Large firms clamour for data deduplication

Users at Storage Decisions from large companies say they need to reduce backup data that's out of control, but have had trouble finding products that fit their requirements.

NEW YORK, NY -- Data deduplication is a hot topic at this year's Storage Decisions conference, with users saying they're gung-ho about deploying the technology. However, those with large storage environments say they've had trouble finding a product that fits their requirements.

Brian Greenberg, director of data protection services for a large financial company based in Chicago called data deduplication the "Holy Grail" of disk-based backup Wednesday during a presentation on disk-based backup.

Still, Greenberg's company, which he declined to name, is sticking to tape for backup for now while waiting for deduplication to become more useful for disaster recovery.

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A cost analysis model Greenberg performed using systems-analysis software called iThink from Isee Systems showed that with a three-year retention scheme, the cost of media for about 68,000 tapes over the next five years would amount to $3.4 million. The cost of disk capacity for the same amount of data, not including power and cooling, comes out to $103 million -- and twice that amount for replication. However, he said, data deduplication at a ratio of 30:1 brought the disk costs down to about $3.2 million. "Data deduplication is the key to being able to do disk-based backup in our environment," he said.

So why isn't he using it? Greenberg said he will not deploy a data deduplication appliance until he finds one that can copy its deduped data store and its index to tape for disaster recovery purposes. He could copy data from most data deduplication systems to tape by "rehydrating" the data and backing up the same data separately, but Greenberg said he wants to save space on tape, too. "Being able to backup the catalog is a standard feature of a tape backup environment," he said. "Many of the vendors have asked me why I'd want to do tape backup when I can replicate between systems, but what if there's a rolling disaster that corrupts both?"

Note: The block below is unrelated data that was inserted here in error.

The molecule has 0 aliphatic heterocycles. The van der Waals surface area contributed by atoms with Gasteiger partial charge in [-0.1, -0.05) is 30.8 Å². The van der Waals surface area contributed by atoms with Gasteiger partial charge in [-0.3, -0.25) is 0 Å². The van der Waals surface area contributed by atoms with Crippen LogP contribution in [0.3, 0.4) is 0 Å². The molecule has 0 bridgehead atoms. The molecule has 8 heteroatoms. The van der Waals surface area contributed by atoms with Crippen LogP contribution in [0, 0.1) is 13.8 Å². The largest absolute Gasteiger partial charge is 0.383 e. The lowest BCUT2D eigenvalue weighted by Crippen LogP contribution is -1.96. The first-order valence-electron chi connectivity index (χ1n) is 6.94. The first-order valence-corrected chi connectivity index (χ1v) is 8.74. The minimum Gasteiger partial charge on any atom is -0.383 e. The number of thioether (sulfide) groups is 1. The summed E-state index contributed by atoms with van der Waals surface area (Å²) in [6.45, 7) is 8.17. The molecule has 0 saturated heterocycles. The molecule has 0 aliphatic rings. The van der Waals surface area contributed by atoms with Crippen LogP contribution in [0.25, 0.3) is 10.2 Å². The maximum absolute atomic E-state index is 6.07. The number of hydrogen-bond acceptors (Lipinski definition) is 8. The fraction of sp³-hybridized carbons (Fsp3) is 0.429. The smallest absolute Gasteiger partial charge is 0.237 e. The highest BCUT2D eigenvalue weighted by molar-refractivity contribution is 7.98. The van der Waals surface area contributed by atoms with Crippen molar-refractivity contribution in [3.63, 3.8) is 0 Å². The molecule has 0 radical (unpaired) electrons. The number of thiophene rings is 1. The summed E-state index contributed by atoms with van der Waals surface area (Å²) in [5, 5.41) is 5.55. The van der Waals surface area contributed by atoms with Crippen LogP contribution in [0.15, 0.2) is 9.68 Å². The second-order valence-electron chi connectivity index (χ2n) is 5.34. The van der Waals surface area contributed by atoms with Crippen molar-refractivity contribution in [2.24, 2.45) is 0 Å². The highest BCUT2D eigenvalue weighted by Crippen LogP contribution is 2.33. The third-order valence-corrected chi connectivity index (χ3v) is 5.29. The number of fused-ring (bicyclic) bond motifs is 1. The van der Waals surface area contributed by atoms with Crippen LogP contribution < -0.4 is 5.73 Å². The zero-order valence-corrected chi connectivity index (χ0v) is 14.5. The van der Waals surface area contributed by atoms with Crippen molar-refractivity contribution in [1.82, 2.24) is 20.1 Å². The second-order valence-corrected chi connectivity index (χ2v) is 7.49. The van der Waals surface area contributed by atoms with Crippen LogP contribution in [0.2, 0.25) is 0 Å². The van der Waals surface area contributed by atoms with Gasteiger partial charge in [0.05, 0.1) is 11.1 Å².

Pete Fischer, storage administrator for a large paper and packaging manufacturing company based in the South, said his company is desperate to find a product that can reduce the 400 TB of data it must protect every 24 hours. The company uses IBM's Tivoli Storage Manager (TSM) to send data from EMC Clariion CX500, 600 and 700 systems with a total of 27 TB usable capacity to Clariion Disk Library (CDL) virtual tape library (VTL) systems.

"We have barely enough room to keep our incremental backup data in the disk pool," Fischer said. Any overflow gets sent directly to the CDLs, which are also trying to backup data from the disk pool, causing bottlenecks. Fischer also said he's running out of capacity in his tape libraries, estimating that a fully populated Sun StorageTek SL8500 has about 30 percent of the drives he needs.

Fischer's company has brought in a Data Domain box for testing. He's also evaluating Diligent Technologies, but favors Data Domain because Diligent is strictly a VTL. "We're leery of VTL and tape in general at this point," Fischer said. His firm is putting Data Domain DD560 systems through rigorous performance testing, and Fischer said he's not satisfied with the product's scalability. The DD560s hold just over 1 TB of disk apiece, so he will need to deploy at least eight boxes and silo his data according to application. "What I want is to have the boxes be aware of each other, and to be able to get even more data reduction across applications," he said.

Mark Glazerman, storage and backup admin for a plastics manufacturing company, is happily running Data Domain DD560 and DD430 boxes to back up 25 TB. Glazerman said his most recent monitoring reports from his Data Domain systems show an average throughput of 10 MBps over 24 hours. That satisfies Glazerman, but won't work for everybody. [Update: Following publication of this article, Glazerman contacted to clarify that the 10 MBps throughput rate reported by the system is per drive, rather than for his entire system. At 15 drives, the entire system is getting an average throughput of 130 MBps, Glazerman said.]

Jannes Kleveberg, solution area manager for ATEA, a consulting firm that manages storage at a large automobile manufacturer's facilities in Europe, has considered deduplication for his client's 600 TB shop. He heard Glazerman's per-drive performance numbers with Data Domain and said "that kind of performance won't do in a large environment."

Kleveberg said he's concerned about post-process systems causing contention with the servers they draw data from after the backup window is over. "For us it always comes back to the performance issue," Kleveberg said.

Data Domain's director of product management Ed Reidenbach said users may point fingers at deduplication if they have poor performance because it's an unfamiliar technology. "We spend a lot of time debugging customer networks to resolve the issue, but since we're the new player in the environment [users] think we're the problem," he said. According to vice president of marketing Beth White, Data Domain is working on letting individual boxes connect through a global namespace to scale better. "We're still pushing the upper limits of our product," she said. "All of us [vendors] in this market are still working our way up the food chain to those megascale data center environments."

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